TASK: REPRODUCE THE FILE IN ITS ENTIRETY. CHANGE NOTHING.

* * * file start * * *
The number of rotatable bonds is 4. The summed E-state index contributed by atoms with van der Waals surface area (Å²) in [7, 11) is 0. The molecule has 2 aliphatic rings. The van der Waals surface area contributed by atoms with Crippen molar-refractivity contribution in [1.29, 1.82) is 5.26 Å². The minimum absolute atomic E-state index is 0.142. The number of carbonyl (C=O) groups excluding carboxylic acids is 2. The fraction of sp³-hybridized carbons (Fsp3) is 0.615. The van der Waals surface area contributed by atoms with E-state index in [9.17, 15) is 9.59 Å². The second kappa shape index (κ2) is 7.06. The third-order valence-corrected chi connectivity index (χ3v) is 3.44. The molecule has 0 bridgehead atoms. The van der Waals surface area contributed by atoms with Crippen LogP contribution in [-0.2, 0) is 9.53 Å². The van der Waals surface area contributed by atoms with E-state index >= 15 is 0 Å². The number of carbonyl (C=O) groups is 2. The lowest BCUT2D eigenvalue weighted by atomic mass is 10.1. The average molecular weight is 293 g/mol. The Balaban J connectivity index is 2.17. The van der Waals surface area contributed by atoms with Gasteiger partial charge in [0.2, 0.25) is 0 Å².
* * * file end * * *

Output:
The number of rotatable bonds is 4. The summed E-state index contributed by atoms with van der Waals surface area (Å²) in [7, 11) is 0. The molecule has 2 aliphatic rings. The van der Waals surface area contributed by atoms with Crippen molar-refractivity contribution in [1.29, 1.82) is 5.26 Å². The minimum absolute atomic E-state index is 0.142. The number of carbonyl (C=O) groups excluding carboxylic acids is 2. The fraction of sp³-hybridized carbons (Fsp3) is 0.615. The van der Waals surface area contributed by atoms with E-state index in [9.17, 15) is 9.59 Å². The second kappa shape index (κ2) is 7.06. The third-order valence-corrected chi connectivity index (χ3v) is 3.44. The molecule has 0 bridgehead atoms. The van der Waals surface area contributed by atoms with Crippen LogP contribution in [-0.2, 0) is 9.53 Å². The van der Waals surface area contributed by atoms with E-state index >= 15 is 0 Å². The number of carbonyl (C=O) groups is 2. The lowest BCUT2D eigenvalue weighted by atomic mass is 10.1. The average molecular weight is 293 g/mol. The Balaban J connectivity index is 2.17. The van der Waals surface area contributed by atoms with Gasteiger partial charge in [0.2, 0.25) is 0 Å².